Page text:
Picture of the day

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(Victoria Jones/PA)

The meeting of Mr Trump and the Queen was sealed with a rather unusual handshake, with many remarking on first inspection that they had exchanged a fist bump.

However it appears the president actually clenched her hand rather than shaking it with a flat hand.

Body language expert Judi James suggested Mr Trump – known usually for prolonged and extremely firm handshakes – was not able to get a proper grasp because the Queen usually offers only her fingertips – and that his “huge hands” did not help matters.

“Donald Trump is more inhibited when he’s shaking hands with the Queen,” said Ms James. “He was leaning forward from a distance, with a tentative pawing of her hand.”

Funniest moment

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First Lady Melania Trump (centre) Queen Elizabeth II with US President Donald Trump view a special exhibition in the Picture Gallery of items from the Royal Collection of historical significance to the US, following a private lunch at Buckingham Palace in London, on day one of his three day state visit to the UK.

A tour of a special collection of treasures of historical significance to the US, laid out in a display at Buckingham Palace, could have been cause for a moment of slight embarrassment for Mr Trump as he failed to recognise a gift he had given the Queen himself, but his wife gamely came to the rescue.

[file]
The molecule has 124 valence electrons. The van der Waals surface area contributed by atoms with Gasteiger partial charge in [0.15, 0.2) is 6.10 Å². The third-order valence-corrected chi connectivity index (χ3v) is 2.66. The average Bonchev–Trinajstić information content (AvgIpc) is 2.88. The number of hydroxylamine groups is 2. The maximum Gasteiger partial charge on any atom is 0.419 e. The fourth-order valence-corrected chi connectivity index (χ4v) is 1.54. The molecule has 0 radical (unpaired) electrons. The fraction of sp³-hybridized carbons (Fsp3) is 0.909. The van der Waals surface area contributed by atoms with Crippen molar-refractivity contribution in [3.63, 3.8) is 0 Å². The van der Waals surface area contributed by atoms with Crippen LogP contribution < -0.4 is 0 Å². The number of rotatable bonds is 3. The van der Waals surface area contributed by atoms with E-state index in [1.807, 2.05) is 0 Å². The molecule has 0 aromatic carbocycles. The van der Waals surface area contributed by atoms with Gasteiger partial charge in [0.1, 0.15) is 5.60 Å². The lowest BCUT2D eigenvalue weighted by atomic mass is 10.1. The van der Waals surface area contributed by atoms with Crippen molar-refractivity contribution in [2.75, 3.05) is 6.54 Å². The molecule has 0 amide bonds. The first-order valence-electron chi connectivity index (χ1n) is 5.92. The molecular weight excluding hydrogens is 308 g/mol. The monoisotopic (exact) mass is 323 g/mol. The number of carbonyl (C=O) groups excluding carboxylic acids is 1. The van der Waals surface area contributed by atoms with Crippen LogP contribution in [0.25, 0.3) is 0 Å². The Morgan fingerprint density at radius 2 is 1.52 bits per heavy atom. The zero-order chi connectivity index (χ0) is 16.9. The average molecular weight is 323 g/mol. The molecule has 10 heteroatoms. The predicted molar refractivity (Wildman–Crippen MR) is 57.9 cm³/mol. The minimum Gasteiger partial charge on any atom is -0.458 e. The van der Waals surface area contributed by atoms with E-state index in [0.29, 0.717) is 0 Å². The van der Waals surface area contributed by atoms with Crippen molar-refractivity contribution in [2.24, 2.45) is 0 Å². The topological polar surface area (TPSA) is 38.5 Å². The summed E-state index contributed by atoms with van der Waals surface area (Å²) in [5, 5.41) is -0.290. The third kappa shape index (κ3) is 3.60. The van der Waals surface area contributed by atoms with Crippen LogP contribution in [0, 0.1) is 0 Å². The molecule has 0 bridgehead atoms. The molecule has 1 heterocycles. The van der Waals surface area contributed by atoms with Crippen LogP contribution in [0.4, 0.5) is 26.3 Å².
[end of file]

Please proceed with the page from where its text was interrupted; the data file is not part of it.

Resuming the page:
Mr Trump was left scratching his head when asked if he recognised a polished pewter statue of a horse – a piece Mr Trump gifted to the monarch at tea with her at Windsor Castle in June last year.

Tim Knox, director of the Royal Collection who joined the Queen during the tour said when Mr Trump was asked if he recognised it, he said “no” but “the First Lady did recognise it, which is rather nice”.

Mr Knox joked: “But one horse looks very much like another.”

Quote of the day

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(Stefan Rousseau/PA)

The quote of the day goes comes from the president’s own hand as he signed the Distinguished Visitors’ Book at Westminster Abbey.

Signing under the Congressional Medal of Honour in the Abbey’s nave he wrote: “Thank you so much. This has been a great honor. Special place.”